In today’s modern society, the unpredictability of the world around us is evident. Recent global events have underscored the fact that, despite our desires, we cannot always control nature and external forces. Satellites, on the other hand, serve as a reliable safeguard for our crucial communication infrastructure, providing protection in the event of major disruptions that could affect essential aspects of our lives such as financial transactions, trade, communication, the media, security and power distribution.

We must master our own domains

To governments all over the world, the lesson is quite clear: Every nation needs to strengthen its ability to adapt, deploy and control its critical communication infrastructure under all thinkable circumstances — be they international conflicts, impacts of the climate catastrophe, earthquakes or whatever else the future holds in store for us.

Normally, we would rely on the capabilities of our existing terrestrial networks to communicate in times of a major global crisis. However, in these times of unrest and uncertainty, we must have alternative networks in place to maintain our ability to communicate and safeguard critical infrastructure. This is why we should turn to space and non-terrestrial networks (NTN) in order to be prepared for just about anything.

The integration of NTN and terrestrial (TN) technologies goes beyond mere coexistence; it represents a seamless merger in which one complements the other to create a unified, robust 5G ecosystem. By leveraging the strengths of both, such as the wide coverage and resilience of NTN with the high capacity and low latency of TN, we can unlock unprecedented possibilities for connectivity. 

One example of how we are already embracing the potential of NTN is the deployment of high-speed, low-latency mobile broadband internet via satellite in remote and rural locations. This is typically established through satellites beaming internet to a dish on the user’s roof, which then passes the signal on to a Wi-Fi router. Another example of new business emerging from TN and NTN is the first 5G New Radio-compatible smartphones. And even though it is still early days, emergency messaging and car assistance have already been demonstrated. With further advances in 5G New Radio, new high-speed data and voice services will almost certainly be launched.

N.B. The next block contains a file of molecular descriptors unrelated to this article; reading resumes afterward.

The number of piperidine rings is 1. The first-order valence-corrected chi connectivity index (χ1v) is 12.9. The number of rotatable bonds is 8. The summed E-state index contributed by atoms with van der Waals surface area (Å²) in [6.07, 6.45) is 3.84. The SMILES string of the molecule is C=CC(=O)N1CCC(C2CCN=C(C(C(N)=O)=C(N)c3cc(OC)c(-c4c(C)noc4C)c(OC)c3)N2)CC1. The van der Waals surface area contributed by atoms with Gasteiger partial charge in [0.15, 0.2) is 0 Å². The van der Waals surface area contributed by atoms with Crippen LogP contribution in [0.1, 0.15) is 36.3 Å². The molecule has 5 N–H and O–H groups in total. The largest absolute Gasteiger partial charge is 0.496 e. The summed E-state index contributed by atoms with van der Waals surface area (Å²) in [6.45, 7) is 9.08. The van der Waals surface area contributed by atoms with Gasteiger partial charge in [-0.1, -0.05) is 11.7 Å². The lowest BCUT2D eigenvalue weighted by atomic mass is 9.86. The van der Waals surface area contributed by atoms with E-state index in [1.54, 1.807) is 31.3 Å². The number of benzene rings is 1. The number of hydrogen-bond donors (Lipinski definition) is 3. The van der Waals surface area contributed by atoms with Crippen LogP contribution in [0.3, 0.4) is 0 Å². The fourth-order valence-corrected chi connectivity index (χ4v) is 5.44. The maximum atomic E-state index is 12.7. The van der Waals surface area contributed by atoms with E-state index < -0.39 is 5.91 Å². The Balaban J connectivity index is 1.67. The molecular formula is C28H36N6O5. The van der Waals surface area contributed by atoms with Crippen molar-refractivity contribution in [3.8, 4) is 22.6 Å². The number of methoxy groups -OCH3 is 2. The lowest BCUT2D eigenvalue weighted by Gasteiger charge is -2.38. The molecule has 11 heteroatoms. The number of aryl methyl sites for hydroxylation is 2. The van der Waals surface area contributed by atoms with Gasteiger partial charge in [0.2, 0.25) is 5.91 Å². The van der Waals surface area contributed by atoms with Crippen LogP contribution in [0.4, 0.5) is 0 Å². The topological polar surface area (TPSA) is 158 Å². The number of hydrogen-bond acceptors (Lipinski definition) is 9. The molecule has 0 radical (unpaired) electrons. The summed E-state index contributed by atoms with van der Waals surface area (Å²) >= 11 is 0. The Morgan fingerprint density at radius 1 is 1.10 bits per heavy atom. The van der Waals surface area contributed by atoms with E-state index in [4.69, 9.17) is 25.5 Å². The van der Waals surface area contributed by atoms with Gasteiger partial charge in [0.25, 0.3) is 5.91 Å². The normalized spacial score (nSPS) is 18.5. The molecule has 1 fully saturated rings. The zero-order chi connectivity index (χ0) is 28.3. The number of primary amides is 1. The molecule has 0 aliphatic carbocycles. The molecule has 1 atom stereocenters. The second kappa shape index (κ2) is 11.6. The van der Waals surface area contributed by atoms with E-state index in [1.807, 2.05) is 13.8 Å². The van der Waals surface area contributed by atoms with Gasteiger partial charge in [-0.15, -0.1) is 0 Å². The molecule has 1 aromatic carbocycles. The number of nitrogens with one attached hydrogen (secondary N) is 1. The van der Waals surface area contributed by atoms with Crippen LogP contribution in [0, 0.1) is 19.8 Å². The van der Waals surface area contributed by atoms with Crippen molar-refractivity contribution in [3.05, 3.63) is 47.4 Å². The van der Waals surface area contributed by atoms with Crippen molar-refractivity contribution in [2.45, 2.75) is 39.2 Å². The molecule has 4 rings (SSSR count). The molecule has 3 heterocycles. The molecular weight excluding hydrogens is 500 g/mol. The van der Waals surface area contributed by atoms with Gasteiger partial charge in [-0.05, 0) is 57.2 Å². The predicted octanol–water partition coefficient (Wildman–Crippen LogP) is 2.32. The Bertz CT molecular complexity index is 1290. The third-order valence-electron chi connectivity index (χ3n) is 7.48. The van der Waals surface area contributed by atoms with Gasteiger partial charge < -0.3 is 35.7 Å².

5G satellite connectivity opens the door to transformative applications across various sectors, such as precision agriculture — where farming practices are enhanced through the optimization of water usage, pest control and boosting crop yield. Maritime and aviation connectivity likewise provide reliable, continuous connectivity for improved navigation and safety. 5G connectivity can also help transform the mining industry, enabling remote machinery operation to minimize human risk in hazardous conditions while enhancing operational efficiency.

Easier said than done

However, challenges remain. Things that may be simple to achieve in a terrestrial network can be extremely complicated in orbit. For instance, how do you provide direct connectivity between a satellite constellation and a standard mobile phone? This is a real challenge due to factors including spectrum, link budgets, high doppler shifts and increase in latency due to interference from terrain and weather.

One of the major initiatives to bridge the gap is the IRIS2 satellite constellation — the European Union’s answer to the pressing challenges of tomorrow. The constellation will offer enhanced 5G communication capacities to government users and businesses, while at the same time allowing mass-market commercial applications including mobile and broadband satellite access.